It was interesting to hear Moyes speak about the signings he missed out on at Everton and United. He is frequently cited as claiming his Everton side were one player away from being Premier League title contenders, and he reiterated that here.

Miroslav Klose and Demba Ba were targeted in the search for a “real top-end centre-forward”, but the Germany striker broke his wrist in a friendly on the night Moyes flew out to meet him, while the latter failed a medical.

At United, the two big misses which came to define his tenure were Cesc Fabregas and Gareth Bale. Fabregas had agreed to join if Barcelona did not select him for the first game of the season, and Moyes says United offered Bale and his agent more money than Real Madrid.

In the event, the midfielder started Barca’s opener against Levante and put in a man-of-the-match display, while United could not talk Bale out of his dream move to the Spanish capital despite having a helicopter ready to collect him.

Moyes has taken the reins at several relegation-threatened sides, including Sunderland and West Ham. He was unable to prevent the Black Cats from dropping out of the top flight, but still describes the club as “one very close to my heart”. He laments the situation the North-East outfit finds itself in after years of overspending.

The Scot is one of the few British managers to have worked abroad in recent years. His time at Real Sociedad was characterised by his struggles with the language among other cultural differences as he recorded a mere 28.57% win rate, but he talked glowingly of the opportunity to work in Spain.

“It was a brilliant experience,” he told the audience. “The players were fantastic. They would do anything, anytime, except they wouldn’t do it at lunch.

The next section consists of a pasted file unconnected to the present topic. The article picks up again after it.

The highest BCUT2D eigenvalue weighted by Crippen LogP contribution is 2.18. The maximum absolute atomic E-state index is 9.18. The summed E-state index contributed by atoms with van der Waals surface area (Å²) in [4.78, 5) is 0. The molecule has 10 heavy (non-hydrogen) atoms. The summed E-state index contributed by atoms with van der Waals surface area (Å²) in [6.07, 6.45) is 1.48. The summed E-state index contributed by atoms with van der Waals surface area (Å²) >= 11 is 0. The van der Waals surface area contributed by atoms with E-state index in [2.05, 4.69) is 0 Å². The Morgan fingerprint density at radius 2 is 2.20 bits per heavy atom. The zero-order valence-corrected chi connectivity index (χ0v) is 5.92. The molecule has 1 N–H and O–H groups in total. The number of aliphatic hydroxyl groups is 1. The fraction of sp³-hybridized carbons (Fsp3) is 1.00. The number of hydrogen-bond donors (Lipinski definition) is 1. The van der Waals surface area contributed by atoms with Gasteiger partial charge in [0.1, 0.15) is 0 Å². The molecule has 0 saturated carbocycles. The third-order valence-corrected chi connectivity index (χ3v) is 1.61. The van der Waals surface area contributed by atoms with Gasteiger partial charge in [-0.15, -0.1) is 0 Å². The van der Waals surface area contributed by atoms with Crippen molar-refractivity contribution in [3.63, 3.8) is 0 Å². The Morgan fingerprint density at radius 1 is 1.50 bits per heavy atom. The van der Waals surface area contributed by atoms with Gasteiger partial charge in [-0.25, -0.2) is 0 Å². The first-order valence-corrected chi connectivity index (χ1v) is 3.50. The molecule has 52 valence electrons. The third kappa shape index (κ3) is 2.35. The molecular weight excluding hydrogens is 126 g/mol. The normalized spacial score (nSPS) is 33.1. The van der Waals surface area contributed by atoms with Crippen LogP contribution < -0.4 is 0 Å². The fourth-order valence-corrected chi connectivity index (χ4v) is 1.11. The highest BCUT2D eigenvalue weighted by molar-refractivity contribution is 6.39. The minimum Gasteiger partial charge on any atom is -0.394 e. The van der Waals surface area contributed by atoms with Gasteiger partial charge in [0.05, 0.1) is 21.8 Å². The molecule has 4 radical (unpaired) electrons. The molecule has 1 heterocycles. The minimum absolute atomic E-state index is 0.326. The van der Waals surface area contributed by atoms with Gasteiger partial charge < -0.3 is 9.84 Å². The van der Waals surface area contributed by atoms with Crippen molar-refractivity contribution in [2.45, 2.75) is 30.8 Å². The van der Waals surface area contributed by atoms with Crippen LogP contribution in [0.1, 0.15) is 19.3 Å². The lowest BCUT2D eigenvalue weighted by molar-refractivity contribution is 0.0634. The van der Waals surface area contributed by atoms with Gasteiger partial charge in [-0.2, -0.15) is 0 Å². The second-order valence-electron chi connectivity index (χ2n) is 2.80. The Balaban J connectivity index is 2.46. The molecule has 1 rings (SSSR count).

“One of the things we talk about technically in this country is are we doing enough work with the ball? In Spain, everyone was considered good enough on the ball. Everybody took the ball, everybody played.

“Beating Barcelona at home was great, and the chance to play in Madrid and the opportunities to see Messi, Ronaldo, close up at that time, were certainly very special.”

So, which game would he single out as the highlight of his career?

“It’s too difficult to think of one game,” Moyes said. “I think I’ve had moments – I lost in an FA Cup final at Everton to Chelsea, I won the Community Shield with Manchester United. I lost a semi-final to Liverpool in the FA Cup at Wembley which we should have won, which was really disappointing.

“I’ve had big days – we beat Manchester United at Everton 1-0 with about four games to go at the end of the season, Duncan Ferguson scored the goal, we win 1-0, and it gets us in the Champions League. So there were things like that along the journey. 

“I’ve been really, really fortunate, I’ve had some great times as a manager. But I think whatever manager takes any of the jobs, you’re going to have bad times as well as good times. You can’t always win.”

Images by Durham Union Society